Insomnia, anxiety, break-ups … musicians on the dark side of touring
Long hours in vans and solitary hotel rooms. Screaming fans when you’re on stage, then back home to feed the cat. Musicians talk about the psychological dangers of life on tour.
Luke Morgan Britton
from The Guardian
While many may envisage the life of a touring musician to be that of a glorified jetsetter, the reality is far from idyllic. A recent study by charity Help Musicians UK found that over 60% of musicians have suffered from depression or other psychological issues, with touring an issue for 71% of respondents.
Singer Alanna McArdle recently announced her departure from Cardiff punk band Joanna Gruesome for mental health reasons, her statement hinting that the strain of touring may have been a factor in her decision to quit.And when Zayn Malik broke the hearts of millions by pulling out of One Direction’s tour of Asia – leaving the boy band shortly after – a source close to the band told the tabloid press:
“Zayn went because he’d had enough. Have you ever been on the road for four years?”
“The classic image of a touring musician would seem counterintuitive to all we know about well-being,” says Isabella Goldie of the Mental Health Foundation.
“Drinking in moderation, avoiding drugs, getting sufficient amounts of sleep, and having a support base of close friends and family nearby. These are the bonds that help keep you grounded … It’s no surprise that some musicians struggle.”
“Ninety-nine per cent of touring is the airports, the hotels, sitting in a metal tube for up to 16 hours at a time,” says Grammy-nominated producer Mat Zo (real name Matan Zohar). “It’s easy to let your mind and body slip into decay, even for a person with a healthy emotional state. For those with anxiety, hotel rooms are like prison cells.”
Meredith Graves, of Syracuse punk outfit Perfect Pussy, agrees: “We’re the luckiest people in the world to be able to do this; but that doesn’t mean it’s not hard. It’s psychologically taxing,” she says. “Being confined to the van for a 10-hour drive … You can’t sleep, you can’t move, you can’t do anything. It’s like a recipe for a breakdown for me.”
For many, the contrast between the highs of a successful show and the anti-climactic low that often follows can be hard to adjust to, a phenomenon that has been termed “post-performance depression”, or PPD. Mental health professional John C Buckner writes:
“When the body experiences major shifts in mood, it is flooded with several different neurotransmitters, resulting in a biochemical release that leads to a feeling of ecstasy. After these moments the nervous system needs time to recalibrate itself to prepare for another release. After an exciting performance the body starts to balance out the level of neurotransmitters, and therefore it is not releasing the same level that caused the exciting feelings, resulting in the lingering sadness. In normal day-to-day life, biochemicals are released and rest/recovery follow, causing the typical ups and downs of life. In the case of PPD, the process is more extreme with higher highs and lower lows.”
Goldie agrees: “Musicianship remains one of the most exalted job roles and each live performance can provide a real high which can be hard to adjust to – especially when the elevated status that musicians receive is suddenly lost.”
“Touring can be destructive on a musician, it was destructive on me, that’s for sure,” former XL Recordings artist Willis Earl Beal tells meover the phone from his home in Washington State. “I’d come home from tour, and I’m back to feeding the cat. My wife at the time – I don’t have a wife now – worked 12-hour shifts, so I was cooking the dinner all that sort of shit. There was a lot of tension, because I’m thinking to myself, ‘I don’t deserve this, I’m a big star’ and that was one of the contributing factors in ending my marriage. This fucking career, the striving towards something that never existed and doesn’t exist.”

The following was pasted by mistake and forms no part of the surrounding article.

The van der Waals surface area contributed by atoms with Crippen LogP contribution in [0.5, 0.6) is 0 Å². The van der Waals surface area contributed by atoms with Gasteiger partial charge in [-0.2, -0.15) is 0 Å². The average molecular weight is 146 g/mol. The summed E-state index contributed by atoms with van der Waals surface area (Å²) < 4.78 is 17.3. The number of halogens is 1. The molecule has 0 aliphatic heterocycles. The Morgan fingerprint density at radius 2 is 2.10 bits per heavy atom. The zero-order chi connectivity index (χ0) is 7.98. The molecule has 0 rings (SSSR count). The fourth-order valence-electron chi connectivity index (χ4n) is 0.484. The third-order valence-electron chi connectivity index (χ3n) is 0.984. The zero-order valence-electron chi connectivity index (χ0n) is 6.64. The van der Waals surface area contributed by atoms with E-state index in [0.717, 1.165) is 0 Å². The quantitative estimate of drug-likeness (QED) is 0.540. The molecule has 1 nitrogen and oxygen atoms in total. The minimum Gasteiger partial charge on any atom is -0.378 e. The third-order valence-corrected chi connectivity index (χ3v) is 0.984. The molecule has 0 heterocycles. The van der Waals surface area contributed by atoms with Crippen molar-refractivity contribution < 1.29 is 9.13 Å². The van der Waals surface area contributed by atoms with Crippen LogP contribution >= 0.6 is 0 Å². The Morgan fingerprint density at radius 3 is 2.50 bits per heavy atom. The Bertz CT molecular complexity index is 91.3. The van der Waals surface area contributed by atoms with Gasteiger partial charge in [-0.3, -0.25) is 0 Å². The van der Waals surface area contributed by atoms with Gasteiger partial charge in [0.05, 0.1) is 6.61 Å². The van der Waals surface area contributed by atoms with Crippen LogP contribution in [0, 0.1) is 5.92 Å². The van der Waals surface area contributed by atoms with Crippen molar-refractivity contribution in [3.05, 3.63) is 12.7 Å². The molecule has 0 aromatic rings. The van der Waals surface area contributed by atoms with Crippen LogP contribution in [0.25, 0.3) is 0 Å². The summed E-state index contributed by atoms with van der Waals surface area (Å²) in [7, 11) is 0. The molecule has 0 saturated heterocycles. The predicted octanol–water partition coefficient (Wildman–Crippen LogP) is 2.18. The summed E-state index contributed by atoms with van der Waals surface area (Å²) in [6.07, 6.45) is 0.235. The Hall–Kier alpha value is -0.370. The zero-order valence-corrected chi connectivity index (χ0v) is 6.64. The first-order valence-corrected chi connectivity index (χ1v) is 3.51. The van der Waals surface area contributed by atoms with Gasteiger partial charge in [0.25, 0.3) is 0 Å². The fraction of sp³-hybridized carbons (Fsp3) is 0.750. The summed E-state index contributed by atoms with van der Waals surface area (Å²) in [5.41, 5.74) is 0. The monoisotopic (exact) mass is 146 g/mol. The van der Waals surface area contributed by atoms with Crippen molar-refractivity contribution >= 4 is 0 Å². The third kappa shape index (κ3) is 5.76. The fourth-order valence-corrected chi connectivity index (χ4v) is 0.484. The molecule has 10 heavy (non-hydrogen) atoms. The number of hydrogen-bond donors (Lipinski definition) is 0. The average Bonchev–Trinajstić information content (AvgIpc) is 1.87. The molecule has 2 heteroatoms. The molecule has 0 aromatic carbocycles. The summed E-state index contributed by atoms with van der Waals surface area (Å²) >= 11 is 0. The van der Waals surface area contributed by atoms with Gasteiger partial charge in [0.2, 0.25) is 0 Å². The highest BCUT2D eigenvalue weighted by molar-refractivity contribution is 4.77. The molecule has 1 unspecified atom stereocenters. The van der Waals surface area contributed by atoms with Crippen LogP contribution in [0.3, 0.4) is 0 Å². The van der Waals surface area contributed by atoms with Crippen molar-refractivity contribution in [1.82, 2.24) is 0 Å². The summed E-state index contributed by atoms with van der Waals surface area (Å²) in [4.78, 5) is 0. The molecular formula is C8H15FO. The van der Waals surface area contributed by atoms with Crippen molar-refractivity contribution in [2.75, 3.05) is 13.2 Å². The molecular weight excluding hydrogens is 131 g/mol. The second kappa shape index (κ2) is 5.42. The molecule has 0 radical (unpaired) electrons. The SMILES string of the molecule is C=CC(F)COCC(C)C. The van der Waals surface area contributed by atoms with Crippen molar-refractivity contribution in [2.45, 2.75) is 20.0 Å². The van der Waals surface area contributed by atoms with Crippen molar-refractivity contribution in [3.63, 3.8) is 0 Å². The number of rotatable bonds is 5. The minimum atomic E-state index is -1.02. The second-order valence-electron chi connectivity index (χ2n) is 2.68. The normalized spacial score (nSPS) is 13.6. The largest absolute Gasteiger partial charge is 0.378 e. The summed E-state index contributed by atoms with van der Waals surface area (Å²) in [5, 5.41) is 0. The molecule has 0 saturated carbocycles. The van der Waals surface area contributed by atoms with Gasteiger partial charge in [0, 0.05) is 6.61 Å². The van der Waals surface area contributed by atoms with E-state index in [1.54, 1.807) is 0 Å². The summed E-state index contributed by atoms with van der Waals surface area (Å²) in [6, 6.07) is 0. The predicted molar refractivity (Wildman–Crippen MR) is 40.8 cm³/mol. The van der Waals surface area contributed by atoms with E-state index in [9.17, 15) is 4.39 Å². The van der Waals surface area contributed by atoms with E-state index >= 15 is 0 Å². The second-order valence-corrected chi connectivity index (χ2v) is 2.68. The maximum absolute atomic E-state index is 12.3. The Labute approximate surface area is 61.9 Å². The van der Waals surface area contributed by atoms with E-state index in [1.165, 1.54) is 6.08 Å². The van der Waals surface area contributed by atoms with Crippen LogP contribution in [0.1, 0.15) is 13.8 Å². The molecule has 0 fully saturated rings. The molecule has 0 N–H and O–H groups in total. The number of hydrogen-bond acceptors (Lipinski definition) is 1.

A breakdown of personal relationships is common, with many musicians feeling alienated from loved ones back home. Kate Nash, who rose to fame while still in her teens, says that the contrast between her life and that of her friends was hard to get her head around.
“I was still living in a tiny bedroom at my parent’s house. Your friends are studying and you’re doing something very different. Even though that’s exciting, you can feel lost. You’re young and you’re not taking a normal path.”
Zohar agrees: “Relationships are compromised, partly because it becomes difficult to relate to people with a more stable lifestyle. Your problems and cares become radically different to the other people in your life.”
For some, however stressful and chaotic touring can be, it is preferable to daily life at home. “Touring institutionalises you and it can make normal life feel mundane,” says Vaccines singer Justin Young, recently returned from a handful of dates in the US. “You end up with a lot of expectations from life that aren’t always fulfilled in everyday tasks like going down the shops for a pint of milk or even going for dinner with friends. It’s hard to replace all that adrenaline.”
These sentiments are echoed by Nash:
“When you’re on tour, you know exactly what you’re doing and what’s required of you. There’s a routine. It’s tangible what you stand for because it’s right in front of you. You come off tour and you’re like, ‘Fucking hell what is the point? What am I doing with my life?’”
But is treating touring as escapism healthy in the long-term? Isabella Goldiesays:
“Life on the road can be exhilarating but it is vital that the musician has a place to call home, a place where he or she belongs.”